That’s according to a new report from The Independent Monitoring Board published today.
It says 67% of inmates at the UK’s largest women’s prison surveyed were being released to “unsustainable accommodation.”
The report goes on to say that this has been “a serious concern for a number of years.”
The Ministry of Justice has been approached for comment.
From Bronzefield Women’s Prison:
For women leaving HMP/YOI Bronzefield, the lack of safe and sustainable accommodation post release has been a serious concern for a number of years. The transition from imprisonment to normal life already poses a significant challenge for many women, a lack of housing options not only puts these women at risk of homelessness, but also raises concerns about their well-being and future prospects.
In its 2022-23 annual report, the Independent Monitoring Board (IMB) at HMP/YOI Bronzefield notes that:
67% of prisoners surveyed were being released to unsustainable accommodation.
The shortage of Probation Service staff within the prison continues to hamper the effective management of high-risk prisoners, with only three out of 10 probation roles filled as of July 2023.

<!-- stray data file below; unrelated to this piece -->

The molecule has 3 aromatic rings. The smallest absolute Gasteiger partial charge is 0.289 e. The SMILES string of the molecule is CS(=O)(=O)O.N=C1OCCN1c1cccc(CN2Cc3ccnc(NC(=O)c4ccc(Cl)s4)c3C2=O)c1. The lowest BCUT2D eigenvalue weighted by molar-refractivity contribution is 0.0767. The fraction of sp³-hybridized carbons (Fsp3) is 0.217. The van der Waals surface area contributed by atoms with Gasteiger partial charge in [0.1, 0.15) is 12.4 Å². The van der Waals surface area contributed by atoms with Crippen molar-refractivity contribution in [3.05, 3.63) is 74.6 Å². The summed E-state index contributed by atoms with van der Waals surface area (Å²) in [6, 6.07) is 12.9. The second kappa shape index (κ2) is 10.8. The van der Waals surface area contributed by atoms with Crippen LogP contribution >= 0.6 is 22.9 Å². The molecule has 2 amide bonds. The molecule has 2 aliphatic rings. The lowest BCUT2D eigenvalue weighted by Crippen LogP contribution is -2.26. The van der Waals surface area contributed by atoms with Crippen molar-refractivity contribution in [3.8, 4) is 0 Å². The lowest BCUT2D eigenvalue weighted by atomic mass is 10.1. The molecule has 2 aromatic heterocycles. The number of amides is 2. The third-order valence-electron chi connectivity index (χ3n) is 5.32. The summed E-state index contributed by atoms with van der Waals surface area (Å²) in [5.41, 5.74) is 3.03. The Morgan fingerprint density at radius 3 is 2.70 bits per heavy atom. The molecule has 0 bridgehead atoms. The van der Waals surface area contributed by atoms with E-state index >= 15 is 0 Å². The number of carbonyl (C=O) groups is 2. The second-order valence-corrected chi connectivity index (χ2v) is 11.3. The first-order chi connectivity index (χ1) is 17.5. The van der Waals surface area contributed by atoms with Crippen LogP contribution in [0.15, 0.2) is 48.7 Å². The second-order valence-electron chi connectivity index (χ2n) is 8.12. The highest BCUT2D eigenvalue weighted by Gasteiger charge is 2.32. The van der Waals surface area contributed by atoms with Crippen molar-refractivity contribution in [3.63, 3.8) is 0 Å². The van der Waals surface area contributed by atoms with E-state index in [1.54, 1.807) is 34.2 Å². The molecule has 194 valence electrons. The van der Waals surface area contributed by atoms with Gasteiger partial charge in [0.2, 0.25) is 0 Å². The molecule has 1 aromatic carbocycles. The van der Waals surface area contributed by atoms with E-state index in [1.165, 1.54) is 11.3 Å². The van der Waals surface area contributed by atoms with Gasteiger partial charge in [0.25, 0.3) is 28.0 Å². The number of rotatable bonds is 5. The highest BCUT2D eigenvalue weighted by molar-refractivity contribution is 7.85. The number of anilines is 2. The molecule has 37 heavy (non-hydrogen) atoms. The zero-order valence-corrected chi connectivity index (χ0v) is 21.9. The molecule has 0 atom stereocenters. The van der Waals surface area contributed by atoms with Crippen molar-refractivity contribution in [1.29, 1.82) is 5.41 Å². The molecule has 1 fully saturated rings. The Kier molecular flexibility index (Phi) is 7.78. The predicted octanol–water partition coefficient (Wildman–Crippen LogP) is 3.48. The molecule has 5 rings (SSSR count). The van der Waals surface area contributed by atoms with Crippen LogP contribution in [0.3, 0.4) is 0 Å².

The continued use of the prison healthcare in-patient facility to house those awaiting transfer to secure psychiatric hospitals, as well as others for whom prison is being used as a ‘place of safety’, imposes a significant strain on capacity in the healthcare facility.
However, the Board were pleased to report that:
The introduction of a new employment hub in the prison is a welcome additional service providing assistance to prisoners during the last 12 weeks of their sentence with ID, banking and employment opportunities.
The Chair of IMB Bronzefield said:
“The continued lack of safe and sustainable accommodation post-release for Bronzefield’s prisoners, which is fundamental to providing a stable platform from which they can rebuild their lives, remains a significant concern. Although the new employment hub has helped to provide women with the skills and tools needed to secure and sustain employment, it is both of these resources that are needed to break the cycle of reoffending.”